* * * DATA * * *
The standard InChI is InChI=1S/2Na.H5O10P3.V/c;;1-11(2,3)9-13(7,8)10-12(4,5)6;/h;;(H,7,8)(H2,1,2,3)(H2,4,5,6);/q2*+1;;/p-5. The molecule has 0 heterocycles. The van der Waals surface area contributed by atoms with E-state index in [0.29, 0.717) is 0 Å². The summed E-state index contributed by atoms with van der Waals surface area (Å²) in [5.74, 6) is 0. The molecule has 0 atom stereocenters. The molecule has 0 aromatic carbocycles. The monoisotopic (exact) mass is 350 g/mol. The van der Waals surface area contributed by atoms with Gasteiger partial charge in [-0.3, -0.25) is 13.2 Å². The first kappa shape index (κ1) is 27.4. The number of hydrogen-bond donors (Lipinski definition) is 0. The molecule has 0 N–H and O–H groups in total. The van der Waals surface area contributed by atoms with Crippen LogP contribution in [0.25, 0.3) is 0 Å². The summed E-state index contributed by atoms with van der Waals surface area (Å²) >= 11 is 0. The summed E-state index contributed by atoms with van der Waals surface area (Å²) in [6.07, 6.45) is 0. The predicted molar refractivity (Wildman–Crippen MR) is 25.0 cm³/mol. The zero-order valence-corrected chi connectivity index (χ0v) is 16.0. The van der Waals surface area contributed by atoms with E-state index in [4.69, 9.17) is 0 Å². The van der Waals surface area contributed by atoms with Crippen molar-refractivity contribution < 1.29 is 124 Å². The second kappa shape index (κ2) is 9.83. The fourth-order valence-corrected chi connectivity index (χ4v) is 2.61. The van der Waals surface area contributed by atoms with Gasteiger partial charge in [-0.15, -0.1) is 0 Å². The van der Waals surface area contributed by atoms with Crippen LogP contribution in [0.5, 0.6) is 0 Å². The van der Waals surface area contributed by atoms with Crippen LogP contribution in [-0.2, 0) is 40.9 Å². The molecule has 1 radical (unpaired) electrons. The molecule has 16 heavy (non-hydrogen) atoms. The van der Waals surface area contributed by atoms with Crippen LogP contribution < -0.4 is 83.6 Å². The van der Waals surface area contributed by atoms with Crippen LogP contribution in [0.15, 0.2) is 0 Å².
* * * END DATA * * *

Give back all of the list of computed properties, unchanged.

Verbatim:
The standard InChI is InChI=1S/2Na.H5O10P3.V/c;;1-11(2,3)9-13(7,8)10-12(4,5)6;/h;;(H,7,8)(H2,1,2,3)(H2,4,5,6);/q2*+1;;/p-5. The molecule has 0 heterocycles. The van der Waals surface area contributed by atoms with E-state index in [0.29, 0.717) is 0 Å². The summed E-state index contributed by atoms with van der Waals surface area (Å²) in [5.74, 6) is 0. The molecule has 0 atom stereocenters. The molecule has 0 aromatic carbocycles. The monoisotopic (exact) mass is 350 g/mol. The van der Waals surface area contributed by atoms with Gasteiger partial charge in [-0.3, -0.25) is 13.2 Å². The first kappa shape index (κ1) is 27.4. The number of hydrogen-bond donors (Lipinski definition) is 0. The molecule has 0 N–H and O–H groups in total. The van der Waals surface area contributed by atoms with Crippen LogP contribution in [0.25, 0.3) is 0 Å². The summed E-state index contributed by atoms with van der Waals surface area (Å²) >= 11 is 0. The summed E-state index contributed by atoms with van der Waals surface area (Å²) in [6.07, 6.45) is 0. The predicted molar refractivity (Wildman–Crippen MR) is 25.0 cm³/mol. The zero-order valence-corrected chi connectivity index (χ0v) is 16.0. The van der Waals surface area contributed by atoms with E-state index in [4.69, 9.17) is 0 Å². The van der Waals surface area contributed by atoms with Crippen molar-refractivity contribution < 1.29 is 124 Å². The second kappa shape index (κ2) is 9.83. The fourth-order valence-corrected chi connectivity index (χ4v) is 2.61. The van der Waals surface area contributed by atoms with Gasteiger partial charge in [-0.15, -0.1) is 0 Å². The van der Waals surface area contributed by atoms with Crippen LogP contribution in [0.5, 0.6) is 0 Å². The van der Waals surface area contributed by atoms with Crippen LogP contribution in [-0.2, 0) is 40.9 Å². The molecule has 1 radical (unpaired) electrons. The molecule has 16 heavy (non-hydrogen) atoms. The van der Waals surface area contributed by atoms with Crippen LogP contribution < -0.4 is 83.6 Å². The van der Waals surface area contributed by atoms with Crippen LogP contribution in [0.15, 0.2) is 0 Å².